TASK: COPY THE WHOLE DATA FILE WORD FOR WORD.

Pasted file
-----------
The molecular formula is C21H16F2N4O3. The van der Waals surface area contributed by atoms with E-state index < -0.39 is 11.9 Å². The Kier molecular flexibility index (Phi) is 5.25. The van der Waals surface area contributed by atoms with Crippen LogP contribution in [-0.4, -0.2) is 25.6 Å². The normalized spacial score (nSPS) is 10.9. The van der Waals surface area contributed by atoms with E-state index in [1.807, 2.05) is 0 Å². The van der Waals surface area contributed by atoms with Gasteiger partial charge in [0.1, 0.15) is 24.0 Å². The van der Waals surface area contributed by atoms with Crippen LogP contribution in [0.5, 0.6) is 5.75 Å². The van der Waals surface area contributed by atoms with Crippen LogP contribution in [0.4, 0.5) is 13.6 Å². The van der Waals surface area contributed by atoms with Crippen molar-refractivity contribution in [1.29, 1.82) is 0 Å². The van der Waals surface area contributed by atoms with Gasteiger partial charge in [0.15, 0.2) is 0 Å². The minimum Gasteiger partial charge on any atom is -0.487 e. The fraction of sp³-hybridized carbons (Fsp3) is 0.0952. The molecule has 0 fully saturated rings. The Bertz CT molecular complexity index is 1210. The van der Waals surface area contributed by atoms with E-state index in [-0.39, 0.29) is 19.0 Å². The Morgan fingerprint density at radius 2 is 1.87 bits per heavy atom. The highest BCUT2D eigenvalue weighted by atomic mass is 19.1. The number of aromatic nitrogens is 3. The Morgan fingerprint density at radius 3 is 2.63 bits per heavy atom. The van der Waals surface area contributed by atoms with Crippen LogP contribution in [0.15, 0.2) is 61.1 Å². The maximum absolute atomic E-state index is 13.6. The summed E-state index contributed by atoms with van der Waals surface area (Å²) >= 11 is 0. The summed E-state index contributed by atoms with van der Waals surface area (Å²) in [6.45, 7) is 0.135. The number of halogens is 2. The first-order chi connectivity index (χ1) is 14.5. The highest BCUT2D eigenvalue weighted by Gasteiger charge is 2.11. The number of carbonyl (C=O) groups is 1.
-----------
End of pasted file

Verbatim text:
The molecular formula is C21H16F2N4O3. The van der Waals surface area contributed by atoms with E-state index < -0.39 is 11.9 Å². The Kier molecular flexibility index (Phi) is 5.25. The van der Waals surface area contributed by atoms with Crippen LogP contribution in [-0.4, -0.2) is 25.6 Å². The normalized spacial score (nSPS) is 10.9. The van der Waals surface area contributed by atoms with E-state index in [1.807, 2.05) is 0 Å². The van der Waals surface area contributed by atoms with Gasteiger partial charge in [0.1, 0.15) is 24.0 Å². The van der Waals surface area contributed by atoms with Crippen LogP contribution in [0.5, 0.6) is 5.75 Å². The van der Waals surface area contributed by atoms with Crippen LogP contribution in [0.4, 0.5) is 13.6 Å². The van der Waals surface area contributed by atoms with Crippen molar-refractivity contribution in [1.29, 1.82) is 0 Å². The van der Waals surface area contributed by atoms with Gasteiger partial charge in [0.15, 0.2) is 0 Å². The minimum Gasteiger partial charge on any atom is -0.487 e. The fraction of sp³-hybridized carbons (Fsp3) is 0.0952. The molecule has 0 fully saturated rings. The Bertz CT molecular complexity index is 1210. The van der Waals surface area contributed by atoms with E-state index in [-0.39, 0.29) is 19.0 Å². The Morgan fingerprint density at radius 2 is 1.87 bits per heavy atom. The highest BCUT2D eigenvalue weighted by atomic mass is 19.1. The number of aromatic nitrogens is 3. The Morgan fingerprint density at radius 3 is 2.63 bits per heavy atom. The van der Waals surface area contributed by atoms with Crippen LogP contribution in [0.15, 0.2) is 61.1 Å². The maximum absolute atomic E-state index is 13.6. The summed E-state index contributed by atoms with van der Waals surface area (Å²) >= 11 is 0. The summed E-state index contributed by atoms with van der Waals surface area (Å²) in [6.45, 7) is 0.135. The number of halogens is 2. The first-order chi connectivity index (χ1) is 14.5. The highest BCUT2D eigenvalue weighted by Gasteiger charge is 2.11. The number of carbonyl (C=O) groups is 1.